JW: It’s both, and they’re not the same. Because “intuitively” means, “This is what turns me on, this is what I need to see, this is my obsession.” I’ve seen a lot of movies [written] by guys who set out to [create a feminist icon] and didn’t feel it. Look at A League of Their Own. All of the good lines are Tom Hanks’. Those guys are really fabulous writers, but it’s not enough to say, “This should be done.” You have to need to do it.

WVFC notes with some sadness the extreme youth of most of his power women, including his upcoming Dollhouse, which features Eliza Dushku as a woman who has her memory and personality wiped between temporary assignments. We still hope that Whedon, a second-generation feminist and longtime supporter of Equality Now (below, see him introduced at an EN event by the relentless Meryl Streep) considers creating a woman in what we think of as her most powerful life stage.  (Maybe she can have the superpower boasted by so many of us:  the power of invisibility.)

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  • Raphael Sutton December 4, 2008 at 7:14 pm

    Loved the article! Looking forward to more like it.
    Feminism has always been a huge part of Joss Whedon’s life, but then you know that already if you saw the video embedded in the article. Last year he auctioned off 5 seats for dinner with himself to raise money for Equality Now, which netted over $52,000 (the seats went from $9,400 to $11,100, with one bidder getting two of them).
    I do have one small bone to pick with the article though: its lamentation that Joss’ power women are all so young. While that’s often the case, let’s not forget Joyce (you know, Buffy’s mom), who didn’t have any super-powers but was still a very strong woman in her own right. I’d imagine that the blame for there not being more older women in his work lies more with the studio system that worships youth above all. I mean, if you think about it, he doesn’t really have that many older strong male figures either. Giles (from Buffy) and Shepherd (from Firefly/Serenity) are the only two that readily come to my mind (some might say that Firefly’s Mal could qualify as older, but then so should Zoe, as they’re about the same age).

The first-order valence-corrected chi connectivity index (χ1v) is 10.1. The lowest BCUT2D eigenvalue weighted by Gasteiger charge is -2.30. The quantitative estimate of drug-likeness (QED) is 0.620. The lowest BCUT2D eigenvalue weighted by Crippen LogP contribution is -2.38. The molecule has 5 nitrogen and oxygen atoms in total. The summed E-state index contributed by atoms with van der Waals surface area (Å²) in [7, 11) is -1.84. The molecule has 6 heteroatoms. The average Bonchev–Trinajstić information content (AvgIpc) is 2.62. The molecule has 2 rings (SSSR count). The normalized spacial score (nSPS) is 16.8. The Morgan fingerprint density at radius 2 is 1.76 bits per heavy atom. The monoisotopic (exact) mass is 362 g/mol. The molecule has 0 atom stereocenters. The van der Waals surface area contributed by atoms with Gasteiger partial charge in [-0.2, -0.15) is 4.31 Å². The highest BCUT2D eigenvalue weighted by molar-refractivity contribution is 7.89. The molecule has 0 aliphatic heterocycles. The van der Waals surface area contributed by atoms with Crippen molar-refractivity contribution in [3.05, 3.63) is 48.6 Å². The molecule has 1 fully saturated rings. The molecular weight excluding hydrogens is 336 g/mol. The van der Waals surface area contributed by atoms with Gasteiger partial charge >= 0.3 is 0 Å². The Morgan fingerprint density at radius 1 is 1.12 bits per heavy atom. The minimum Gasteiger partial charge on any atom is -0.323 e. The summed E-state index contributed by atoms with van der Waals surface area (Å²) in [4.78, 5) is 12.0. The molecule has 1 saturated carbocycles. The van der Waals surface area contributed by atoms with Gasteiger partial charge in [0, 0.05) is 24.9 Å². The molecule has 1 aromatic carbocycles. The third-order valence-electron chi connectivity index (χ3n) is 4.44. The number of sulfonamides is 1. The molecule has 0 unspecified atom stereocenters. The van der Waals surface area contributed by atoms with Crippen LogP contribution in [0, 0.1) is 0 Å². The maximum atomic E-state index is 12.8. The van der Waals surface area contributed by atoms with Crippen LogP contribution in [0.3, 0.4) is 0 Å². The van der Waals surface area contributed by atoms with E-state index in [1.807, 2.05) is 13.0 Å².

Raphy

    Reply
  • Jake S. December 4, 2008 at 3:26 pm

    Given the man’s body of work, relating Joss to Feminism does not really seem like much of a stretch. I read one interview where he admitted that every story he sits down to write somehow ends up becoming about a teenage girl.
    Which, y’know, still produces some pretty good results.

    Reply
  • Women's Voices For Change December 2, 2008 at 11:08 pm

    A couple email reactions have come in questioning the subhead “The crackpots and these women.” It’s a reference to the title of a West Wing episode, and the fact that /these/ three women will be taking on some of the world’s nastiest crackpots.
    It was by no means intended as a slight against Sen. Clinton, Gov. Napolitano, or Dr. Rice. Quite the opposite.
    — copy editor Rachel Rawlings

    Reply
  • Women's Voices For Change December 2, 2008 at 11:08 pm

    A couple email reactions have come in questioning the subhead “The crackpots and these women.” It’s a reference to the title of a West Wing episode, and the fact that /these/ three women will be taking on some of the world’s nastiest crackpots.
    It was by no means intended as a slight against Sen. Clinton, Gov. Napolitano, or Dr. Rice. Quite the opposite.
    — copy editor Rachel Rawlings

    Reply
  • Women's Voices For Change December 2, 2008 at 11:08 pm

    A couple email reactions have come in questioning the subhead “The crackpots and these women.” It’s a reference to the title of a West Wing episode, and the fact that /these/ three women will be taking on some of the world’s nastiest crackpots.
    It was by no means intended as a slight against Sen. Clinton, Gov. Napolitano, or Dr. Rice. Quite the opposite.
    — copy editor Rachel Rawlings

    Reply